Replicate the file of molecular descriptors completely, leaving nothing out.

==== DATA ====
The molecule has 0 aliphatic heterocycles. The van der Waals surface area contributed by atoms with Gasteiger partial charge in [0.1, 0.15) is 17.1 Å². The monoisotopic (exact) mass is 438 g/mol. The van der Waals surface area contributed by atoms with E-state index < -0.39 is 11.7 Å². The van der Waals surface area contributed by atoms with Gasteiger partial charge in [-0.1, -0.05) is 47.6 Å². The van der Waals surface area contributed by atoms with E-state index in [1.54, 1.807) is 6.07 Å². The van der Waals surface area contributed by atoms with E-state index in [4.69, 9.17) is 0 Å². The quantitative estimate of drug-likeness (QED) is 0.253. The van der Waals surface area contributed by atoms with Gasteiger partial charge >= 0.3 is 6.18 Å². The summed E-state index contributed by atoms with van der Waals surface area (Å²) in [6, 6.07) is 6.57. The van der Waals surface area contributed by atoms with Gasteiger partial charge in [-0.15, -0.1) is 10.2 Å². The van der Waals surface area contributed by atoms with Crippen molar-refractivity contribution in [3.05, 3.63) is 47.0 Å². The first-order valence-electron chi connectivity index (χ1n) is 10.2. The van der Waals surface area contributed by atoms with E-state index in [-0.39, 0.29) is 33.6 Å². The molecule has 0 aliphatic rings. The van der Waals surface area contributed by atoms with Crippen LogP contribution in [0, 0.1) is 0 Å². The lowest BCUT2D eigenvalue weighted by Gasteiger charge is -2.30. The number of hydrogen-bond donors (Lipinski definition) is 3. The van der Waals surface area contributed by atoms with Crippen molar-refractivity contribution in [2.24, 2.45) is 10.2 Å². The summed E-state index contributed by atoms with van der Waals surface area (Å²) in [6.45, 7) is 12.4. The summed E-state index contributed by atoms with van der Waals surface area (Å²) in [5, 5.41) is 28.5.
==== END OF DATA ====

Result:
The molecule has 0 aliphatic heterocycles. The van der Waals surface area contributed by atoms with Gasteiger partial charge in [0.1, 0.15) is 17.1 Å². The monoisotopic (exact) mass is 438 g/mol. The van der Waals surface area contributed by atoms with E-state index < -0.39 is 11.7 Å². The van der Waals surface area contributed by atoms with Gasteiger partial charge in [-0.1, -0.05) is 47.6 Å². The van der Waals surface area contributed by atoms with E-state index in [1.54, 1.807) is 6.07 Å². The van der Waals surface area contributed by atoms with E-state index in [4.69, 9.17) is 0 Å². The quantitative estimate of drug-likeness (QED) is 0.253. The van der Waals surface area contributed by atoms with Gasteiger partial charge >= 0.3 is 6.18 Å². The summed E-state index contributed by atoms with van der Waals surface area (Å²) in [6, 6.07) is 6.57. The van der Waals surface area contributed by atoms with Gasteiger partial charge in [-0.15, -0.1) is 10.2 Å². The van der Waals surface area contributed by atoms with Crippen molar-refractivity contribution in [3.05, 3.63) is 47.0 Å². The first-order valence-electron chi connectivity index (χ1n) is 10.2. The van der Waals surface area contributed by atoms with E-state index in [-0.39, 0.29) is 33.6 Å². The molecule has 0 aliphatic rings. The van der Waals surface area contributed by atoms with Crippen LogP contribution in [0, 0.1) is 0 Å². The lowest BCUT2D eigenvalue weighted by Gasteiger charge is -2.30. The number of hydrogen-bond donors (Lipinski definition) is 3. The van der Waals surface area contributed by atoms with Crippen molar-refractivity contribution in [2.24, 2.45) is 10.2 Å². The summed E-state index contributed by atoms with van der Waals surface area (Å²) in [6.45, 7) is 12.4. The summed E-state index contributed by atoms with van der Waals surface area (Å²) in [5, 5.41) is 28.5.